Photo: Rachel Ward
The Occupy movement between police and protesters across the nation, but one night during the Occupy Des Moines protest, a police officer addressed the crowd.
“But don’t forget, you are apart of the 99 percent, too,” said one of the protesters.
“…Believe me, I’m painfully aware of it…,” the police officer replied.
The police officer said it with a smile, perhaps revealing a glimpse of the part of himself that many had not seen from other police officers.
He and another officer had just stopped by to lay down the protesting rules at the Tower Park pavilion, where dozens of Occupy Des Moines protestors had gathered before their march to the First Federated Church on Nov. 19. A GOP presidential candidate forum was underway, and presidential candidates Herman Cain, Michelle Bachmann, Rick Perry, and Newt Gingrich were present.
Drums rumbled, passing cars sounded horns and at least 50 protestors made themselves heard, each bearing bold signs demanding such things as “Make Wall St. Pay!” as they marched around the block to the GOP forum.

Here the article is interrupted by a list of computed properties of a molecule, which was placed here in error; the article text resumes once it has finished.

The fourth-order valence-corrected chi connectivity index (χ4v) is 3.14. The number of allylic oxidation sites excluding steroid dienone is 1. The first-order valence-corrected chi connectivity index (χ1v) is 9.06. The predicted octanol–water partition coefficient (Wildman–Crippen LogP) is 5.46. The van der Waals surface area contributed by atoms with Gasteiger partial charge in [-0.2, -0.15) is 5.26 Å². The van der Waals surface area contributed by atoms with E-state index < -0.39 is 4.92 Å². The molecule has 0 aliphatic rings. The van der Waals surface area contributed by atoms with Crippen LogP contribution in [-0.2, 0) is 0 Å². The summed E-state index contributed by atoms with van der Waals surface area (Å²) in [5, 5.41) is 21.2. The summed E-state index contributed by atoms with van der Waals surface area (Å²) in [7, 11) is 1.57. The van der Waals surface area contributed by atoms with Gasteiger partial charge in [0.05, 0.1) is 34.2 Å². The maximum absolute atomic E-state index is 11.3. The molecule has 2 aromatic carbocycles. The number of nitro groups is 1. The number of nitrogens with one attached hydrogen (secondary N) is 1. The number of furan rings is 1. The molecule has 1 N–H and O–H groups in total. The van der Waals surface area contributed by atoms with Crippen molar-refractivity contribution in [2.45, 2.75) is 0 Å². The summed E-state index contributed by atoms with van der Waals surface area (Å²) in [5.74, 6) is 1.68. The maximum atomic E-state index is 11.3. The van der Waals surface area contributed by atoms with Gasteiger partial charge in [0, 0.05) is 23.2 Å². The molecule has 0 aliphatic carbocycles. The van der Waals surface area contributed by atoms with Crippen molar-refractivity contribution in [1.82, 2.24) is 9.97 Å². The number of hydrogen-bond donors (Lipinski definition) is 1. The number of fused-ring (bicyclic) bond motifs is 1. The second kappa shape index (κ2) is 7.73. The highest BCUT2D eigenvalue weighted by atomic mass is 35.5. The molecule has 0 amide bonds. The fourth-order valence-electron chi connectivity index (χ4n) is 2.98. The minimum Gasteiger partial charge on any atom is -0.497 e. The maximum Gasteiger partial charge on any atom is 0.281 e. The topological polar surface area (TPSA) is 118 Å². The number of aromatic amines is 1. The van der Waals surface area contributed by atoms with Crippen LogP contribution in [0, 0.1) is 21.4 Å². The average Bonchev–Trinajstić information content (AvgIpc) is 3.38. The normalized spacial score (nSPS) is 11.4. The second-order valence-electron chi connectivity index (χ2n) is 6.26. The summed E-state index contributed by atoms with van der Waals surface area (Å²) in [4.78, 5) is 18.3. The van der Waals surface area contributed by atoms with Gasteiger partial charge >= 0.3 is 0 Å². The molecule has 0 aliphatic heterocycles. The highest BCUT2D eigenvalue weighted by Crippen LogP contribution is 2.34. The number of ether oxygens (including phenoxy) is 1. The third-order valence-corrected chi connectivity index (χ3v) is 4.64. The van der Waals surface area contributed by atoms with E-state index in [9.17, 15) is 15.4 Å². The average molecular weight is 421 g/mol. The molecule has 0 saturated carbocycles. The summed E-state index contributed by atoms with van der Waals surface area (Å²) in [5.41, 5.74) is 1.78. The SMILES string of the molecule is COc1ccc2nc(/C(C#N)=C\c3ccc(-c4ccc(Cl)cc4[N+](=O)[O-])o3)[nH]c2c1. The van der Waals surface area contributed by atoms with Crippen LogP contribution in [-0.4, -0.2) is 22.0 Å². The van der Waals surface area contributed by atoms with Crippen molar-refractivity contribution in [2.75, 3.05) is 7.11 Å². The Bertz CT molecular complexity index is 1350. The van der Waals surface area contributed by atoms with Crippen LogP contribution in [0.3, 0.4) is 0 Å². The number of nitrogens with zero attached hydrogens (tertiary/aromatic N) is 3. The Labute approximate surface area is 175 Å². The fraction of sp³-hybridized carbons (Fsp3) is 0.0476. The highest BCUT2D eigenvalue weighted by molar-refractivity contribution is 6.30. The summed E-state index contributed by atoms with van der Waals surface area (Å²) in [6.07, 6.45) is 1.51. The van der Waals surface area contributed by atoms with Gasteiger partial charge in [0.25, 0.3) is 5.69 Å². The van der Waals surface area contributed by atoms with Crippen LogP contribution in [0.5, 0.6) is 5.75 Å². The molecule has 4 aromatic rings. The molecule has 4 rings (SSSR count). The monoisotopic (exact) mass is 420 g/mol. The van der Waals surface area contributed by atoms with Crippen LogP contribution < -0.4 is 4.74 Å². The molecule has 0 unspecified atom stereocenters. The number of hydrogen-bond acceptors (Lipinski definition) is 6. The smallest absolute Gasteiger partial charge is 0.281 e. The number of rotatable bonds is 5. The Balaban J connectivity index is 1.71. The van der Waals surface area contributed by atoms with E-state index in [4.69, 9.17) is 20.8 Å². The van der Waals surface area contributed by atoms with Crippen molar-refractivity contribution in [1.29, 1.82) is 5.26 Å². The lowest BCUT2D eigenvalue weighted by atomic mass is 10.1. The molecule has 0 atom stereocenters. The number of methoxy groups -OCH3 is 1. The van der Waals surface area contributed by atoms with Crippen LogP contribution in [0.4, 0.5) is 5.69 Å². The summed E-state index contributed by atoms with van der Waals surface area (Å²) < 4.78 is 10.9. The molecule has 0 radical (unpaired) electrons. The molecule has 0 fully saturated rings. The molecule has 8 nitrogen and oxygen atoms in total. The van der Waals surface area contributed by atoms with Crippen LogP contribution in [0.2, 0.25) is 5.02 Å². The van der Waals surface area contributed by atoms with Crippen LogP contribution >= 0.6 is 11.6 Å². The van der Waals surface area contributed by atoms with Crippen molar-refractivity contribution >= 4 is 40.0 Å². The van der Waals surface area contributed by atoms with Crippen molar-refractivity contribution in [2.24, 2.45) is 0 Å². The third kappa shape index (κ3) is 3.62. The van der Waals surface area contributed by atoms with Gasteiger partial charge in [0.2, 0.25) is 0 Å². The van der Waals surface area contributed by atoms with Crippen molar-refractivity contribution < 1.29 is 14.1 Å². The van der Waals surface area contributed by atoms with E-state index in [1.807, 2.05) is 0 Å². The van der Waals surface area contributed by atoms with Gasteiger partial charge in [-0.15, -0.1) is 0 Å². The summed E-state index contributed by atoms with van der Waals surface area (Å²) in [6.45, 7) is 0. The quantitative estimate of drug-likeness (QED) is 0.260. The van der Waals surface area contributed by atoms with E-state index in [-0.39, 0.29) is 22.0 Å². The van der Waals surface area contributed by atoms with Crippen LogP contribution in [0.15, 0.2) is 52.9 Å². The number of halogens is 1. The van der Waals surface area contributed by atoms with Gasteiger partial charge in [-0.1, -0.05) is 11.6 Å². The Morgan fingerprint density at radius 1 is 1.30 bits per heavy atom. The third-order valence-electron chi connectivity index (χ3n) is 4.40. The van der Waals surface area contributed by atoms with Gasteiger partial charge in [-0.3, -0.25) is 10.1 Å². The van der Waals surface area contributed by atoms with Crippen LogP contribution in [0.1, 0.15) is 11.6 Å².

“The people united will never be defeated,” they yelled.
“We are unstoppable, another world is possible,” they yelled louder.
And as they rolled into the parking lot, the trademark “We are the 99 percent” with an added “And so are you” was the underlying, blaring message.
“I want to put the power to create currency back into the hands of the treasury [instead of] the FED,” said protestor Clarke Davidson. “I want publicly funded elections and for each presidential candidate to have equally funded campaigns.”
Davidson said his two major dissatisfactions with the country’s political system are among dozens of other issues that have been raised at the protests, such as more funding toward education, reduction in taxes, and — one of the more powerful — people before corporations.
The Occupy Des Moines movement has been in full swing since it debuted on Oct. 9 at the capital building. After being forced off the capital grounds by police on Oct. 14, the protestors have occupied Stewart Square Park where they pitched dozens of tents, including multiple large storage and kitchen-type canopies.
“I think we’re making great progress,” said protestor Jeff Craig. “As an occupational movement in Des Moines, we’re keeping the lines of communication open with the city.